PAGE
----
Ernest Hemingway 2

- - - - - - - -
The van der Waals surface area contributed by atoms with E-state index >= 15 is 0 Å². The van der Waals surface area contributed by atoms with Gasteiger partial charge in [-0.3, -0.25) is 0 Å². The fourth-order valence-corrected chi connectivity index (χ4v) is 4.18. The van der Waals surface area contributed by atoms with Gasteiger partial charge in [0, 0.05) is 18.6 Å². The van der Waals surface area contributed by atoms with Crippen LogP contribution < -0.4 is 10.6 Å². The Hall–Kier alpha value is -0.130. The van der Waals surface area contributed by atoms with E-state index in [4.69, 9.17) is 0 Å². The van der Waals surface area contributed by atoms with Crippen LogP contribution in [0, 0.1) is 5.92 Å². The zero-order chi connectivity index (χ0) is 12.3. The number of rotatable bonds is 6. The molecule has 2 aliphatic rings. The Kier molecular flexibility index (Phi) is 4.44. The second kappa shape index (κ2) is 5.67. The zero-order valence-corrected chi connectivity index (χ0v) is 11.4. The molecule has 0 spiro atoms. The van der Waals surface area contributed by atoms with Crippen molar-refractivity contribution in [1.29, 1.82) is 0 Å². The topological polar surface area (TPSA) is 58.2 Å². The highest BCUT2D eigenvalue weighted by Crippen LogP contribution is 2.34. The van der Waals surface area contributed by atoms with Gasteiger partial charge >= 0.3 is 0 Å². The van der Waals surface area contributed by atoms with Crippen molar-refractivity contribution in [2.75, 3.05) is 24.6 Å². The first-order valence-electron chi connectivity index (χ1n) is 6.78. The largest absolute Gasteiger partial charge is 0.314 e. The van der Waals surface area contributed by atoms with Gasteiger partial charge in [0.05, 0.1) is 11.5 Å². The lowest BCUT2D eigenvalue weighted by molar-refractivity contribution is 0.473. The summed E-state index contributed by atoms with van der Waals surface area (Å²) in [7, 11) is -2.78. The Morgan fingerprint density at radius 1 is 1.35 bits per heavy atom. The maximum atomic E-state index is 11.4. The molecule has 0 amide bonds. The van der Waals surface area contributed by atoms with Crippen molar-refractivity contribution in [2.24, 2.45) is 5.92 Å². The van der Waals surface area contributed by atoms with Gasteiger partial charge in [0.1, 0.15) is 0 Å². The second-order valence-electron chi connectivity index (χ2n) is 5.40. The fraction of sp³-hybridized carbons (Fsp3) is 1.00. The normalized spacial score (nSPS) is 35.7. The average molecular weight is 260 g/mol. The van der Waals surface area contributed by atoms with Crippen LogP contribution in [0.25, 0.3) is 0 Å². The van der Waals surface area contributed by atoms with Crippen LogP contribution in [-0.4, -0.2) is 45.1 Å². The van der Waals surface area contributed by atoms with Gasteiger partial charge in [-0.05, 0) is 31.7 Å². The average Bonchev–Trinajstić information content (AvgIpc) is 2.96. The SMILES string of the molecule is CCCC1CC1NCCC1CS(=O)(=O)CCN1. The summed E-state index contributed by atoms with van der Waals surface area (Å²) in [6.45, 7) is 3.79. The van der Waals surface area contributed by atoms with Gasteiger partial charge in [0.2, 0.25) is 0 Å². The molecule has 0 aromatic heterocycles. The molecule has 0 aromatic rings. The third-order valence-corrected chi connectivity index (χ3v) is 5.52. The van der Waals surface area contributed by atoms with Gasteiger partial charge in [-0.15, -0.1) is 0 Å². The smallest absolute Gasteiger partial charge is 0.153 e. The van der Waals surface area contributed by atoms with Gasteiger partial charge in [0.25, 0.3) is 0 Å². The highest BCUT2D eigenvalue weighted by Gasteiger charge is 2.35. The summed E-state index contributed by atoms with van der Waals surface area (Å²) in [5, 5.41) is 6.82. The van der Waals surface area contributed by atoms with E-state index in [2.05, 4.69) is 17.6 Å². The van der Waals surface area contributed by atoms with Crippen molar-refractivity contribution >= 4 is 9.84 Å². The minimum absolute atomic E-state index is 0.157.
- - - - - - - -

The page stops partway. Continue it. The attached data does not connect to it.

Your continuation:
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Ernest Hemingway and Symbolism Ernest Miller Hemingway is a well-known American author who wrote in the twentieth century. He has written several novels such as, A Farewell to Arms, For Whom the Bell Tolls, and The Old Man and the Sea. The Sun Also Rises was finished on April 1, 1926 and was published in October of 1926 (Selkirk 96, Bruccoli 75). The Sun Also Rises was Hemingway's expression of his own life. He had changed the names of his friends and some of the details, but the real identities of the characters were obvious to anyone in Paris (Selkirk 92). The Sun Also Rises encapsulates the angst of the post-World War I generation, know as the Lost Generation. This poignantly beautiful story of a group of American and English expatriates on a sojourn from Paris to Pamplona represents a dramatic step forward for Hemingway's evolving style. Featuring Left Bank Paris in the 1920's and brutally realistic descriptions of bullfighting in Spain, the story is about the flamboyant Lady Brett Ashley and the hapless Jake Barnes (Wilson 4). Ernest Miller Hemingway is an American author who has penned several novels and short stories; one of his works is The Sun Also Rises. Hemingway was born on July 21, 1899 in Oak Park, Illinois. Hemingway was raised with the conservative Midwestern values of strong religion, hard work, physical fitness and self-determination; if one adhered to these parameters, he was taught, he would be ensured of success in whatever field he chose (Wilson 1). As a boy, he was taught by his father to hunt and fish. When he wasn't hunting or fishing his mother taught him the finer points of music. Hemingway never had a knack for music and suffered through choir practices and cello lessons, however the musical knowledge he acquired from his mother helped him share in his first wife Hadley's interest in the piano (1). Hemingway received his formal schooling in the Oak Park public school system. In high school he was mediocre at sports, playing football, swimming, water basketball and serving as the track team manager (1). He also worked on the school newspaper called the Trapeze. Hemingway graduated in the spring of 1917 and instead of going to college the following fall like his parents expected, he took a job as a reporter for the Kansas City Star (Hemingway preface). Hemingway signed up as a volunteer ambulance driver for the Red Cross during WWI (Wilson 2). He was accepted in December of 1917, left his job at the paper in April of 1918, and sailed for Europe in May (2). When Hemingway returned home from Italy in January of 1919 he found Oak Park dull compared to the adventures of war (3). With a letter of introduction from Sherwood Anderson, Hemingway met some of Paris' prominent writers and artists and forged quick friendships with them during his first few years (4). Counted among those friends were Ezra Pound, Gertrude Stein, Sylvia Beach, James Joyce, Max Eastman, Lincoln Steffens and Wyndahm Lewis, and he was acquainted with the painters Miro and Picasso (4). Hemingway was inspired to write different works at different times because of the events that occured in his life. Hemingway died July 2, 1961, at his home, as the result of self-inflicted gunshot wounds. Ernest Hemingway had a different style of writing than the other authors in his time. "The Sun Also Rises is the book that established Hemingway as a literary force and it introduced the world to the Lost Generation" (Wilson 5). The Lost Generation is referred to as the disillusioned that fought in the war. "Two of the novel's main characters, Lady Brett Ashley and Jake Barnes, typify the Lost Generation" (1). "This book has a lot of thematic issues, but the reader really needs to think to be able to pick up on all of them" (2). Friendship, stoicism, and natural grace under pressure are offered as the values that matter in an otherwise amoral often-senseless world (1). "His mind is set on writing only" (3). The only thing Hemingway thought about was writing and finishing The Sun Also Rises. "The writing is as strong and powerful as a swift kick to the head" (4). This quote is referring to Hemingway's strong and complex style of writing. "Hemingway writes about the dreariness of everyday life but it is interesting at the emphasis on drinking during the age of prohibition" (3). "The only failing is that the messages he delivers are a little empty in that we know he delivers them in a way that we like (4). His morals are hard to understand unless you can achieve his state of mind. The main characters of the novel are Jake Barnes, Brett Ashley, Robert Cohn, and Pedro Romero. While the characters are realistically drawn, each has a sort of representative quality that defines his or her relationship with the group and with the age in which the novel is set. Jake Barnes has his war wound, which robs him of the ability to have sex though not the desire; he is capable of survival and communication though not regeneration. Robert Cohn's Jewishness marks him for exclusion and underlines the snobbishness of this circle even in its apparent informality. However, he is alienated more by his stubborn chivalry and romanticism, expressed in his constant seriousness and his obsessive attachment to Brett. Brett is the promiscuous femme fatale; Mike is the indiscreet alcoholic; Bill Gorton is the perceptive joker (who makes the sustained reference to stuffed dogs). The overall plot concern of understanding is summarized by the minor but important character of the count:" That is the secret. You must get to know the values" (Hemingway 60). He has searched for meaning all of his life and has found it in understanding the values. Most of the other characters have yet to find the values. Jake is still stuck in the past, unable to get beyond the permanence of his war wound. Yet, he can still envision of future with Brett. Brett, who will always remain in her conquests' memories, is trying to forget herself in drink and meaningless sex. In spite of this, she can clearly and accurately visualize the improbability of any future with Jake. One of the main themes of The Sun Also Rises is impotence. Not only Jake's physical impotence, but also the powerlessness of the bull in the face of its imminent cruel death, the characters' barrenness of emotion and lack of sensitivity, their ineffectiveness, alcoholism, and failure to work out some sort of meaningful "personal philosophy" and an "exhausted cynicism . Hemingway shows war wounds as the destroyer of love: Jake pursues love without sex and Brett pursues sex without love. Other themes found under the umbrella of impotence are: lack of family, rootlessness, nihilism, and alienation, being from somewhere else and being cut off from the past. It is the cyclical nature of the novel, heralded in the second epigraph (from Ecclesiastics): "One generation passeth away, and another generation cometh; but the earth abideth forever . . . The sun also riseth, and the sun goeth down . . . All the rivers run into the sea . . . unto the place from whence the rivers come, thither they return again." The Sun Also Rises was Hemingway's best-selling novel and is still a popular book today. The Sun Also Rises was about the events that were taking place in Hemingway's life. The Sun Also Rises can be related to real life by accepting the fact that it was written from a man's real life experience. The symbolism in A Farewell to Arms is very much apparent. Ernest Hemingway has always been one who is big on the symbolism of night as being bad. To the main character in Hemingway's novels, nights have always been a sign of death, or something negative to happen. Another one of the symbolisms in A Farewell to Arms is when Henry tries to escape from the Italian army by jumping off one of the ships the army was traveling on and running away from the army. This symbolism was the water that he jumped into was a symbolism of the new, clean life that he was going to live from now on. At this time, Henry goes off and finds his wife to be. The material objects that Hemingway uses to convey the theme are beer, the good and bad hillsides, and a railroad station between two tracks. The beer represents the couple s, the American and the girl s , usual routine activity they do together. This bothers the girl because that s all [they] do look at things and try new drinks. This shows that the girl is tired of doing the same thing and wants to do something different, like having a baby and a family, instead of fooling around all the time. She wants to stop being a girl and become a woman. Hemingway then presents the reader with two contrasting hills. One hill on one side of the station is dull, desolate, and barren; it had no shade and no trees , very desert like. However, the other hill on the other side of the station is beautiful, plentiful in nature, and had fields of grain and tress along the banks of the Ebro River. Also on each side of the station where each hill is, there is a train track. These objects are symbolic devices prepare the reader in realizing that the characters are in a place of decision. The railroad station is a place of decision where one must decide to go one way or the other. The tracks symbolize either decision that the girl must make. By the looks of the environment around each track, it is clear what kind of destination each track leads to. This proves that the girl must decide whether she wants her body and life to become barren and desolate or plentiful and beautiful. If she chooses abortion, then, of course, she will choose the track with the desolate hills because her body will become a barren desert where no life will abide. On the other hand if she wants to have the baby, she will choose the track which is surrounded by the plentiful and beautiful hills, because her body will be a genisis. Either way, this clearly conveys the theme of abortion by showing that the girl must make a life or death decision. Along with symbolic objects, three symbolic characters further develop the theme of abortion. The three characters are the